Jon will probably be a little annoyed if we only bop around Europe, so I'm glad there are a few US cities on the list!  I picked Nashville because I've never been and I'm obsessed with the TV show.  (That's a good reason to visit a city, right?)  Jon secretly loves country tunes so we'd definitely make this a music trip. First stop would have to be the Bluebird Cafe - I'm hoping I'll catch a glance of Gunnar!

I actually have been to Lyon - during the 7 months I lived in Paris, I spent a week in France's second city.  It was such a fun trip! It's got all the history and culture of Paris, but is a much more mangeable size and has (in my opinion) much friendlier people.  It's got tons o' quaint cobblestoned alleys hiding galleries, restaurants, and churches.  Plus, I have great memories of a night of jazz!

Have you been to any of these cities?  Send me your recommendations!  And let me know if there are any other places we should consider meeting in the middle - we're open to ideas.

*TripCommon is still in beta, but do go explore - it's tons o' fun already and I'm sure will only be better as it's developed further.  I wasn't compensated for sharing the site and this isn't a sponsored post.  It's just such a brilliant idea and I hope it helps all you travelers out there!

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Thanks so much for posting today Betsy!  Find her blog here.

11 January 2013

{$500 Travel Giveaway!!!}

Hello friends!!!

As the title of this post suggests, I'm popping in to share some pretty exciting news!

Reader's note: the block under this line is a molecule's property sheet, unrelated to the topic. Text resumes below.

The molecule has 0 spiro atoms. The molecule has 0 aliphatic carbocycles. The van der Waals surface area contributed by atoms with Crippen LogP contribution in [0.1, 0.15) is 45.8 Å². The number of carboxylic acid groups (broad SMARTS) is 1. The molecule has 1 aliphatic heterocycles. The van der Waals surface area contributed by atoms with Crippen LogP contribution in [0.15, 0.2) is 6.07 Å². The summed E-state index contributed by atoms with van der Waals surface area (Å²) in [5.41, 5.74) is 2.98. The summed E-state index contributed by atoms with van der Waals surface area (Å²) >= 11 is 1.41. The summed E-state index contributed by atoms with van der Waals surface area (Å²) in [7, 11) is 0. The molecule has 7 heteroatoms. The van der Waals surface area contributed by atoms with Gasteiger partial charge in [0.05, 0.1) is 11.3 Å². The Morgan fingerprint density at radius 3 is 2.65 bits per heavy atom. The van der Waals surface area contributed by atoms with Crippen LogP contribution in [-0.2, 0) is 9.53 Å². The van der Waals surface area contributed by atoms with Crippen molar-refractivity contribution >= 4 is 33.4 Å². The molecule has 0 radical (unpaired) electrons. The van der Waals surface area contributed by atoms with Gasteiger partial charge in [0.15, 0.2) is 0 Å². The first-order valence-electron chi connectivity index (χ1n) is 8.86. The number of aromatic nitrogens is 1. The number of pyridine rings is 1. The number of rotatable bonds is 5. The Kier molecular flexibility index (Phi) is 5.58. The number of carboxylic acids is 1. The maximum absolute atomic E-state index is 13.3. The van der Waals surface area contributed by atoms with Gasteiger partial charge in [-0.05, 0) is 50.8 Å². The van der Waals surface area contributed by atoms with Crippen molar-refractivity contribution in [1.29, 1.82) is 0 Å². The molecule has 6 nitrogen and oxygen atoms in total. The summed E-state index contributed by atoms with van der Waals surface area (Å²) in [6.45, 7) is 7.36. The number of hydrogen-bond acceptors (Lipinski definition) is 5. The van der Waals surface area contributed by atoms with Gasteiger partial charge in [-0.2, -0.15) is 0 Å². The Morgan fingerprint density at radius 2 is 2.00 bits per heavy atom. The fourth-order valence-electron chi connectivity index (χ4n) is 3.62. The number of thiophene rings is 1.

{photo taken in Sossusvlei at sunrise}

Daryl, myself, and several other incredible expat // travel bloggers have joined forces and put together a total of $500 for one lucky winner to use on anything travel related.  Whether that be a plane ticket to Europe, a cruise through the Mediterranean, a stay at the Hyatt in New York, or an African volunteer experience of a lifetime - that's up to you!

The giveaway is now live on Daryl's blog {UNLOST} so spread the word and enter here!

You're Welcome ;)

10 January 2013

{Expat Happenings} by Sophie

Although I've never physically met Sophie {author of The Littlest Things}, I feel like she's become such a dear friend of mine over the years that we've been following each other's blogs.  She also followed her heart abroad for a boy {from Australia to the UK} and it's always so reassuring to have someone in a similar situation who can always relate to whatever it is you're going through.  Today she's here sharing a few tid bits about expat life.

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Hi! I am Sophie from The Littlest Things, and am so happy to be here on Jenna's blog sharing a few little expat happenings. I am originally from Sydney, Australia but am currently living in London, and have previously lived in Nottingham and Cardiff! And this is all thanks to following a boy :) 
I thought I would share a couple of photos and a few facts of expat life: